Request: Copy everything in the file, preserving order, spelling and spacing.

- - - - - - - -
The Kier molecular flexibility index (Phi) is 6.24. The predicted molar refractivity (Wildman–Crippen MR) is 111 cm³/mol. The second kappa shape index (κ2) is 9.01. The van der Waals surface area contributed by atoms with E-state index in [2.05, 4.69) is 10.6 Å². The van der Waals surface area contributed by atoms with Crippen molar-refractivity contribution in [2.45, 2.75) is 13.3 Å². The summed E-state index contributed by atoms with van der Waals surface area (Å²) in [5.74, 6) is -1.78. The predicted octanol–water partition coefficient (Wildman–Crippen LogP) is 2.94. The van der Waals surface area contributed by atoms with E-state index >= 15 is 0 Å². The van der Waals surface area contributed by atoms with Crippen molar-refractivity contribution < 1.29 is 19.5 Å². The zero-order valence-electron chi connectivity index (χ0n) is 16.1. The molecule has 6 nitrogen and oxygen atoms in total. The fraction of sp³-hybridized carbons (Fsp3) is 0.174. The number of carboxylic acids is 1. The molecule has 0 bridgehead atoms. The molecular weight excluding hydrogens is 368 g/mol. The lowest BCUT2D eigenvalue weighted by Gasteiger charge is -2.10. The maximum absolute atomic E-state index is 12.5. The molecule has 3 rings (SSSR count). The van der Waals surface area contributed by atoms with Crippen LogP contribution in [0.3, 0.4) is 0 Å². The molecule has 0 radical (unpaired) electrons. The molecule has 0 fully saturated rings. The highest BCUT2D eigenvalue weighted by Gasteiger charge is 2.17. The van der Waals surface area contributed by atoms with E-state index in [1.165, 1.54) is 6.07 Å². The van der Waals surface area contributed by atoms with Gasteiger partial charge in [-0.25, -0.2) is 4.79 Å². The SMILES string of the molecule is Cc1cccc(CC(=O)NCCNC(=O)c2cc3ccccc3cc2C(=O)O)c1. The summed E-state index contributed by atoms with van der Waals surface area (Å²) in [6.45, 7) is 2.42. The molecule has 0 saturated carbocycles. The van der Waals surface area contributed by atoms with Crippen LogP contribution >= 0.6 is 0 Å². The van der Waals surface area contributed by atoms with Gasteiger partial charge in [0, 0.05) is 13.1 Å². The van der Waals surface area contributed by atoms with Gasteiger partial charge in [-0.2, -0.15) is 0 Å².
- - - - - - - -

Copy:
The Kier molecular flexibility index (Phi) is 6.24. The predicted molar refractivity (Wildman–Crippen MR) is 111 cm³/mol. The second kappa shape index (κ2) is 9.01. The van der Waals surface area contributed by atoms with E-state index in [2.05, 4.69) is 10.6 Å². The van der Waals surface area contributed by atoms with Crippen molar-refractivity contribution in [2.45, 2.75) is 13.3 Å². The summed E-state index contributed by atoms with van der Waals surface area (Å²) in [5.74, 6) is -1.78. The predicted octanol–water partition coefficient (Wildman–Crippen LogP) is 2.94. The van der Waals surface area contributed by atoms with E-state index >= 15 is 0 Å². The van der Waals surface area contributed by atoms with Crippen molar-refractivity contribution < 1.29 is 19.5 Å². The zero-order valence-electron chi connectivity index (χ0n) is 16.1. The molecule has 6 nitrogen and oxygen atoms in total. The fraction of sp³-hybridized carbons (Fsp3) is 0.174. The number of carboxylic acids is 1. The molecule has 0 bridgehead atoms. The molecular weight excluding hydrogens is 368 g/mol. The lowest BCUT2D eigenvalue weighted by Gasteiger charge is -2.10. The maximum absolute atomic E-state index is 12.5. The molecule has 3 rings (SSSR count). The van der Waals surface area contributed by atoms with Crippen LogP contribution in [0.3, 0.4) is 0 Å². The molecule has 0 radical (unpaired) electrons. The molecule has 0 fully saturated rings. The highest BCUT2D eigenvalue weighted by Gasteiger charge is 2.17. The van der Waals surface area contributed by atoms with E-state index in [1.165, 1.54) is 6.07 Å². The van der Waals surface area contributed by atoms with Gasteiger partial charge in [-0.25, -0.2) is 4.79 Å². The SMILES string of the molecule is Cc1cccc(CC(=O)NCCNC(=O)c2cc3ccccc3cc2C(=O)O)c1. The summed E-state index contributed by atoms with van der Waals surface area (Å²) in [6.45, 7) is 2.42. The molecule has 0 saturated carbocycles. The van der Waals surface area contributed by atoms with Crippen LogP contribution >= 0.6 is 0 Å². The van der Waals surface area contributed by atoms with Gasteiger partial charge in [0, 0.05) is 13.1 Å². The van der Waals surface area contributed by atoms with Gasteiger partial charge in [-0.2, -0.15) is 0 Å².